The COVID-19 pandemic exposed vulnerabilities within national health systems, including in vaccine delivery and distribution. This has underscored the vital importance of having in place effective vaccination strategies and the need to strengthen national and regional capabilities in the field of vaccinology.
Low and middle-income countries (LMICs) can face challenges in accessing vaccines, whether due to cost or limited supply and in delivering them, due to inadequacies in infrastructure, human resources or technical capacities.
There is a need for capacity strengthening and knowledge transfer in this field, which take account of the particular needs of, and challenges faced by, resource-limited countries. It is essential to recognize the diversity of epidemiological, economic, logistical, and cultural conditions in LMICs, which necessitate strategies tailored to their context and needs.
The complex nature of new vaccines also highlights the importance of equipping a new generation of public health professionals with multi-disciplinary skills. They should have a comprehensive understanding of safety, efficacy, effectiveness, delivery mechanisms, required resources, including the need to establish and maintain public trust.
Through a multistakeholder capacity strengthening approach that brings together researchers, program managers, and policy makers to jointly learn about the multifaceted aspects of vaccinology, the gaps between science and policy implementation can be effectively bridged.
Recognizing this, the four-day course “Vaccinology for Clinical and Public Health Practice Course” was organized in Bandung, Indonesia from 15-18 May 2023. The workshop was part of a flagship course developed in collaboration with the London School of Hygiene and Tropical Medicine (LSHTM), the Saw Swee Hock School of Public Health (SSHSPH) at the National University of Singapore (NUS), and the Health Intervention and Technology Assessment Program (HITAP). It was supported by the Access and Delivery Partnership (ADP), Biofarma, and Universitas Padjajaran (UNPAD).
The course comprised two components; a policy conference and a technical workshop. Participants included over 75 professionals from diverse backgrounds, including public health researchers, academics, and policymakers. While many participants were from Indonesia, they were also joined by participants from the Philippines, Lao PDR, and Viet Nam. The objective of the course was to enhance scientific knowledge in the field of vaccinology, foster collaboration among stakeholders, as well as to facilitate South-South exchanges. The course was specifically designed to align with the local contexts, and featured national and international experts, who offered comprehensive insights into the vaccine life cycle from pre-to post-market authorization.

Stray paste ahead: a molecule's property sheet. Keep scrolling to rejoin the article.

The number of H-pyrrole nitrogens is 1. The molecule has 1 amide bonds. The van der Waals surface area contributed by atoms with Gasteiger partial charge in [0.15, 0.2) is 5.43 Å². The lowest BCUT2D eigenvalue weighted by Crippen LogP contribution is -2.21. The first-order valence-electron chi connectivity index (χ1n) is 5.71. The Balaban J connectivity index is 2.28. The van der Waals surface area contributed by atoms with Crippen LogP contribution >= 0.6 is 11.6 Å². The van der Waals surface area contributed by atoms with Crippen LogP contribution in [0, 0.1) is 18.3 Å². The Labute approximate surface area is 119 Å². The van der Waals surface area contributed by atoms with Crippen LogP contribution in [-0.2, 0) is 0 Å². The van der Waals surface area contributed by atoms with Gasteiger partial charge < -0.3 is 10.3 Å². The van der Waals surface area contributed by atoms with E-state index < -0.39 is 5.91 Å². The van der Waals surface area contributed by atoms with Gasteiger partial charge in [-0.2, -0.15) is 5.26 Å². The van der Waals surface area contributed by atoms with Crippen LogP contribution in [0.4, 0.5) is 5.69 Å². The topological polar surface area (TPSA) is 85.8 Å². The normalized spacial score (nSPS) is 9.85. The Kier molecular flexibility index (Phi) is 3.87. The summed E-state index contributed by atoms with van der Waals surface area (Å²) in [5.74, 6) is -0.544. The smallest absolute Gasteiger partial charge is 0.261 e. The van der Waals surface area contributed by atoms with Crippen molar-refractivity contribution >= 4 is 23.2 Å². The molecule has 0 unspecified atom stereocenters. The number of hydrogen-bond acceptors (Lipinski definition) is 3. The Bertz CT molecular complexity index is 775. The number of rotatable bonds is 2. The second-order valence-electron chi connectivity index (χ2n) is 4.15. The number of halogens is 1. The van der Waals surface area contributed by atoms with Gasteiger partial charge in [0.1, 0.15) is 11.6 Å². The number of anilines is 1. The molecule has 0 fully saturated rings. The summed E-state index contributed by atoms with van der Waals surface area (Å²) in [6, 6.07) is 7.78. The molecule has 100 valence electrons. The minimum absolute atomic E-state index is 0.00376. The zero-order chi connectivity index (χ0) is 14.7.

The policy conference covered topics of crucial importance in the national context: priority-setting for new vaccines; the role of technology within a national vaccination strategy; the use of evidence to inform vaccine policy development; and charting a path towards sustainable immunization programs and preparedness/response strategies.
The sessions sparked active discussions relevant to the national contexts of the participants. In the session on “Setting Priorities for New Vaccines,” participants raised concerns about vaccine hesitancy and its impact on vaccination uptake. In Indonesia, it was noted that hesitancy was primarily driven by uncertainties about the Halal status of vaccines. The session also discussed the diverse barriers that can hinder the implementation and scale-up of new vaccines, including limited vaccine supply, high costs, constrained budgets, and perceived low disease burden. Participants discussed and proposed potential approaches and solutions to address these challenges, such as innovative financing models to ensure sustainable vaccine access, enhancing local manufacturing capacity to meet demand, and implementing comprehensive socialization programs to counter vaccine hesitancy.
In the session on sustainable immunization programs and preparedness response strategies, lessons learned from the initiatives and strategies implemented during the COVID-19 pandemic were discussed. Key takeaways emphasized the importance of strengthening both health and non-health determinants, and the need to build capacity in modelling and collaborative surveillance, through improved data and information sharing.
Following the policy conference, the technical workshop was designed to cover essential vaccinology concepts, including infectious disease epidemiology, such as measures of association, indirect vaccine effects, modeling, and surveillance, and issues of vaccine safety and efficacy, such as clinical trials and statistical analysis. The workshop also delved into the concept of value for money, considering the costs and health outcomes of vaccination, and examined vaccine delivery strategies to ensure acceptability and equity. Finally, post-marketing evaluation was discussed to evaluate the effectiveness of vaccination efforts.
In offering this course in LMICs, the collaborating institutions aim to bridge the gap in capacity building and to equip health professionals with the necessary knowledge and skills. These efforts will contribute to strengthening national health systems, promoting evidence-based policies, and ultimately improving public health outcomes in LMICs.
For more information on this flagship course, please contact: [email protected]
This blog was written by HITAP’s International Unit (HIU).
The blog can also be found on Bridging gaps in vaccinology: Enhancing capacity for effective vaccine distribution in Indonesia and other LMICs (adphealth.org)